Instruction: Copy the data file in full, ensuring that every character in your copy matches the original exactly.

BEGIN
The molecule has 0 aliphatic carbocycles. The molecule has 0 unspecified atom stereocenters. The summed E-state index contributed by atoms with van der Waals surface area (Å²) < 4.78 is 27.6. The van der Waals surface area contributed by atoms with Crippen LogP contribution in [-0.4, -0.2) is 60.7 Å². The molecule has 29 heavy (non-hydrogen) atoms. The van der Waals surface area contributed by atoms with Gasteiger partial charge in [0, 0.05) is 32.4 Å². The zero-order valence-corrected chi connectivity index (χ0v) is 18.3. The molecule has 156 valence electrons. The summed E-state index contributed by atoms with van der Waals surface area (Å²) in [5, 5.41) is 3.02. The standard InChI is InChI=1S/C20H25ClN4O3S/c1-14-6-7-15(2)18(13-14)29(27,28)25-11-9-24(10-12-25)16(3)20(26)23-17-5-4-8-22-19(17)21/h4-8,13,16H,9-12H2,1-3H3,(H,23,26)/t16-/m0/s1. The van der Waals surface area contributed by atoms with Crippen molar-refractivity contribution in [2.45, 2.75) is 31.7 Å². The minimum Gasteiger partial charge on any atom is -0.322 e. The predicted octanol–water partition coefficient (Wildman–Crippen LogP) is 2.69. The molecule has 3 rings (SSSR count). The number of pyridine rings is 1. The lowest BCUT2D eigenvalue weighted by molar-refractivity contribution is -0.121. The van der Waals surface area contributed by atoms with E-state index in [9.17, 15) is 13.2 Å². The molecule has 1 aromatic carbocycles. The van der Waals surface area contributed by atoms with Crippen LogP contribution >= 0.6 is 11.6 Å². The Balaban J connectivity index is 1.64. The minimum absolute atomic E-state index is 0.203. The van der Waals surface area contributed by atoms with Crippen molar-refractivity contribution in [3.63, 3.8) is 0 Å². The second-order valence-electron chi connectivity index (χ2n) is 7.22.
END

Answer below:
The molecule has 0 aliphatic carbocycles. The molecule has 0 unspecified atom stereocenters. The summed E-state index contributed by atoms with van der Waals surface area (Å²) < 4.78 is 27.6. The van der Waals surface area contributed by atoms with Crippen LogP contribution in [-0.4, -0.2) is 60.7 Å². The molecule has 29 heavy (non-hydrogen) atoms. The van der Waals surface area contributed by atoms with Gasteiger partial charge in [0, 0.05) is 32.4 Å². The zero-order valence-corrected chi connectivity index (χ0v) is 18.3. The molecule has 156 valence electrons. The summed E-state index contributed by atoms with van der Waals surface area (Å²) in [5, 5.41) is 3.02. The standard InChI is InChI=1S/C20H25ClN4O3S/c1-14-6-7-15(2)18(13-14)29(27,28)25-11-9-24(10-12-25)16(3)20(26)23-17-5-4-8-22-19(17)21/h4-8,13,16H,9-12H2,1-3H3,(H,23,26)/t16-/m0/s1. The van der Waals surface area contributed by atoms with Crippen molar-refractivity contribution in [2.45, 2.75) is 31.7 Å². The minimum Gasteiger partial charge on any atom is -0.322 e. The predicted octanol–water partition coefficient (Wildman–Crippen LogP) is 2.69. The molecule has 3 rings (SSSR count). The number of pyridine rings is 1. The lowest BCUT2D eigenvalue weighted by molar-refractivity contribution is -0.121. The van der Waals surface area contributed by atoms with E-state index in [9.17, 15) is 13.2 Å². The molecule has 1 aromatic carbocycles. The van der Waals surface area contributed by atoms with Crippen LogP contribution >= 0.6 is 11.6 Å². The Balaban J connectivity index is 1.64. The minimum absolute atomic E-state index is 0.203. The van der Waals surface area contributed by atoms with Crippen molar-refractivity contribution in [3.63, 3.8) is 0 Å². The second-order valence-electron chi connectivity index (χ2n) is 7.22.